“‘He asked them to pierce two holes in his breast, two in his shoulders, one in the nape of his neck, and the four others in his back. With stoic calm he endured those tortures. Steadfastness glowed in his eyes as he maintained a mysterious and unbroken silence. Neither the howling of the multitude nor the sight of the blood that streamed all over his body could induce him to interrupt that silence. Impassive and serene he remained until all the nine candles were placed in position and lighted.


“‘When all was completed for his march to the scene  of his death, he, standing erect as an arrow and with that same unflinching fortitude gleaming upon his face, stepped forward to lead the concourse that was pressing round him to the place that was to witness the consummation of his martyrdom. Every few steps he would interrupt his march and, gazing at the bewildered bystanders, would shout: “What greater pomp and pageantry than those which this day accompany my progress to win the crown of glory! Glorified be the Báb, who can kindle such devotion in the breasts of His lovers, and can endow them with a power greater than the might of kings!” At times, as if intoxicated with the fervour of that devotion, he would exclaim: “The Abraham of a bygone age, as He prayed God, in the hour of bitter agony, to send down upon Him the refreshment for which His soul was crying, heard the voice of the Unseen proclaim: ‘O fire! Be thou cold, and to Abraham a safety!But this Sulayman is crying out from the depths of his ravaged heart: ‘Lord, Lord, let Thy fire burn unceasingly within me, and suffer its flame to consume my being.'” As his eyes saw the wax flicker in his wounds, he burst forth in an acclamation of frantic delight: “Would that He whose hand has enkindled my soul were here to behold my state!” “Think me not to be intoxicated with the wine of this earth!” he cried to the vast throng who stood aghast at the sight of his behaviour. It is the love of my Beloved that has filled my soul and made me feel endowed with a sovereignty which even kings might envy!”


“‘I cannot recall the exclamations of joy which fell from his lips as he drew near to his end. All I remember are but a few of the stirring words which, in his moments of exultation, he was moved to cry out to the concourse of spectators. Words fail me to portray the expression of that countenance or to measure the effect of his words on the multitude.


“‘He was still in the bazaar when the blowing of a breeze excited the burning of the candles that were placed upon his breast. As they melted rapidly, their flames reached the level of the wounds into which they had been thrust. We who were following a few steps behind him could hear distinctly the sizzling of his flesh. The sight of gore and fire which covered his body, instead of silencing his voice, appeared to heighten his unquenchable enthusiasm. He could still be heard, this time addressing the flames, as they ate into his wounds: “You have long lost your sting, O flames, and have been robbed of your power to pain me. Make haste, for from your very tongues of fire I can hear the voice that calls me to my Beloved!”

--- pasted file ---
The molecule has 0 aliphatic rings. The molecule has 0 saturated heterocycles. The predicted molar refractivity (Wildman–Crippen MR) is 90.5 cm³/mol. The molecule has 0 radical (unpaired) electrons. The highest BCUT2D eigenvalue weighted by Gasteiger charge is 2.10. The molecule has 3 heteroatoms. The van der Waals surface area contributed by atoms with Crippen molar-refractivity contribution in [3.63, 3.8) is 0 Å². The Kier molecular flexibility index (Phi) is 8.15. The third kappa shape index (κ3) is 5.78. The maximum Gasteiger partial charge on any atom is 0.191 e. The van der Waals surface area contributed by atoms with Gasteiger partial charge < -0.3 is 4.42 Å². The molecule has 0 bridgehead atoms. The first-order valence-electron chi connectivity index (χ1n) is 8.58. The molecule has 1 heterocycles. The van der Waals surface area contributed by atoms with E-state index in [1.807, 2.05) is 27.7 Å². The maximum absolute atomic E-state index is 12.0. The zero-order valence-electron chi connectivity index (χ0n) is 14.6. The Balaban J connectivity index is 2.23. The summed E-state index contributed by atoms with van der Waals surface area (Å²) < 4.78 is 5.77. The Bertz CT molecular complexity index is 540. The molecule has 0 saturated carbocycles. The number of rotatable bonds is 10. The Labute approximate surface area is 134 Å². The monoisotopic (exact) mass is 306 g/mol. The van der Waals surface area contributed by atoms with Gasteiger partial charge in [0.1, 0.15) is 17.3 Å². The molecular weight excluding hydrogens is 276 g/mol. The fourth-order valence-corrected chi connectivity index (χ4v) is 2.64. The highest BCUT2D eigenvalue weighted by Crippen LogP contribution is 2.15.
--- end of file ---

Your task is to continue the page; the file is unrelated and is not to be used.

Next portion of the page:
“‘Pain and suffering seemed to have melted away in the ardour of that enthusiasm. Enveloped by the flames, he walked as a conqueror might have marched to the scene of his victory. He moved through the excited crowd a blaze of light amidst the gloom that surrounded him. Arriving at the foot of the gallows, he again raised his voice in a last appeal to the multitude of onlookers: “Did not this Sulayman whom you now see before you a prey to fire and blood, enjoy until recently all the favours and riches the world can bestow? What could have caused him to renounce this earthly glory and accept in return such great degradation and suffering?” Prostrating himself in the direction of the shrine of the Imam-Zadih Hasan, he murmured certain words in Arabic which I could not understand. “My work is now finished!” he cried to the executioner, as soon as his prayer was ended. “Come and do yours!” He was still alive when his body was hewn into two halves with a hatchet. The praise of his Beloved, despite such incredible sufferings, lingered upon his lips until the last moment of his life.’


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Courage & Sacrifice: Ali-Akbar-i-Hakkak

A fate that befell some early Bábís and Bahá'ís for refusing to recant their faith

Photo courtesy

The Story of Ali-Akbar-i-Hakkak

from Adib Taherzadeh’s The Revelation of Bahá’u’lláh, Volume 2

quoting from History of the Martyrs of Yazd by Hájí-Muhammad-Táhir-i-Málmírí (Mr. Taherzadeh’s father)